I’d also like to throw in the “famous” factor. All of the shooters came to shoot the GLOCK 43. None of them had the 26 on their radar. Three didn’t even know it existed. As my GF likes to say, it’s all about the marketing. A fact born out by the astounding lack of perfection on display.

GLOCK 43 squib load (courtesy The Truth About Guns)

Fed Winchester White Box ammo, not one but two 43’s failed to cycle. The GLOCK rep blamed bad thumb placement (activating the slide stop) for the first gun’s – Athena’s house mule – failure to feed. (A problem I reproduced easily enough.) Dirt may also have been a factor. It may also have been the infamous magazine catch issue, a problem that bedevilled early samples, solved with sandpaper.

More worryingly, the second gun had a squib load. Only one of our shooters – a woman considering replacing her SIG SAUER P938 with the GLOCK 43 – was put off by the performance, or lack thereof. In sum, I can state without reservation that the best way to rate the 43 vs. the 26 are the sales stats. The GLOCK rep says the 43 outsells the 26 by a laughably large margin.

GLOCK rep at Athena Gun Club (courtesy The Truth About Guns)

Personally, I prefer the 43 because I only use it as a business suit or backup gun, a role better served by the smaller pistol. If I want concealable capacity in 9mm, I carry an FNS-9C (12 rounds and a 17 round spare mag) or a SIG SAUER P229 Legion Series (15 rounds). Your thoughts?

comments

  1. avatar Tominator says:

    OMG…yet another useless review….useless because nothing has changed from the LAST Glock review…..

    They advertise Perfection….but not Jesus like perfection…..give me a beer…not YAGR [Yet Another Glock Review.]

    😉

    1. avatar Jerry Dennis says:

      Agreed. Totally worthless review. Not to mention of course the 43 is going to have better sales. It’s brand new. The 26 came out in 1995.

  2. avatar PatrickofOregon says:

    I have no experience with the 43 other than holding it at a shop. But I alternate carrying between a 26 and a p938, the Glock more often. I love the gun. Honestly I shoot it better than any of my full sized guns, and with just swapping to Truglo TFOs and an extended slide lock, I haven’t done anything. Both of those mods are pretty minimal all considered.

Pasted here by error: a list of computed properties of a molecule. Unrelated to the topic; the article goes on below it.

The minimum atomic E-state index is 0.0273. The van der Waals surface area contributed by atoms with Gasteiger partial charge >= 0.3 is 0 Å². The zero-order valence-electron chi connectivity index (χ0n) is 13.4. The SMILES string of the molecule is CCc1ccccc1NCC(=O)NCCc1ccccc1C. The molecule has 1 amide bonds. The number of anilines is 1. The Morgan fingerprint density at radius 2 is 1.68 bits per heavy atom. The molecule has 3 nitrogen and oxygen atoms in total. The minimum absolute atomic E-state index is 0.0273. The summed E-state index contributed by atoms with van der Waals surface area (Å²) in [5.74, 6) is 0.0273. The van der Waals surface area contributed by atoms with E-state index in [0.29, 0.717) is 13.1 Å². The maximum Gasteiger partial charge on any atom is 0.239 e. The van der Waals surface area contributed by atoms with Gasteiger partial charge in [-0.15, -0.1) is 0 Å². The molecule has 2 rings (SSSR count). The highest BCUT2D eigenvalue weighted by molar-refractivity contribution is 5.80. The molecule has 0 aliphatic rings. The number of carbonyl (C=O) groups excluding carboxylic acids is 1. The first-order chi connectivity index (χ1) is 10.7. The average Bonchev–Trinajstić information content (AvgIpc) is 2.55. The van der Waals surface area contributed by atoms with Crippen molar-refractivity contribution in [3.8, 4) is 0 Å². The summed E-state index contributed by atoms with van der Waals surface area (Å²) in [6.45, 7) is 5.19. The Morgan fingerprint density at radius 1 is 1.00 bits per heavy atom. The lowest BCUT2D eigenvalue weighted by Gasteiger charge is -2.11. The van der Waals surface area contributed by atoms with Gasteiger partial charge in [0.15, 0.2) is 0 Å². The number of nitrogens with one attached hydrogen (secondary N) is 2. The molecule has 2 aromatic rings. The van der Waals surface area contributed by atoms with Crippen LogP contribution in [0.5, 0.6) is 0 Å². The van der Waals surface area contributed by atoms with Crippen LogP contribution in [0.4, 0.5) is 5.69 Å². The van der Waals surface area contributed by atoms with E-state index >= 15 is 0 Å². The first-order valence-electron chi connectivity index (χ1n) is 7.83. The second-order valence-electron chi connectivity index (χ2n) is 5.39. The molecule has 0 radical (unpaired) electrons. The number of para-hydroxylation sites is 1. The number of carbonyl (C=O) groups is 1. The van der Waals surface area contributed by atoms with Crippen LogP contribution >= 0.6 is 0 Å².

The issue with the 43 (which was almost a tie for purchase compared to the P938) is it isn’t very grippy. The p938 simply attaches itself to my hand. That was my single biggest issue with the 43, being so small I really expect it to stick to me like white on albino.

    The g26 is large enough to get ample grip, which the 43 lacks. Yeah, you can get talon grips to help with that, but I really just don’t like the idea of having to put tape on my gun in order to get it to perform how I expect/want.

    My .10¢

  3. avatar Jeff the Griz says:

    The first statement about what someone should buy. Over $500. Snob much? A person can find a lot of pistol for $300 used and New if they look.

    1. avatar click boom says:

      Not to mention you can get both glock 26 and glock 43 for under 500, so not makin’ a whole heckuva lotta sense here.

      1. avatar SpecialK says:

        I had the same thought. Really, a G4 Glock is virtually the only polymer carry pistol that runs more than 5 bills. Smith, Ruger, Springfield, and Kahr (among others) all make quality carry guns for much less.

    2. avatar David B says:

      Robert is RIGHT on the financial end of his recommendation. He’s rich and famous, known from coast to coast. His time is valuable. For $500+, he weeds out a lot of the junk/unreliable guns. Sure, there are a lot of great guns, but also a lot of also-rans. (I’m looking at you Kel-tec and DB). Get a nube into a quality gun that they won’t hate and it’s a winner. As they mature in their knowledge and experience, they can trend downward and get a really good gun like a Taurus.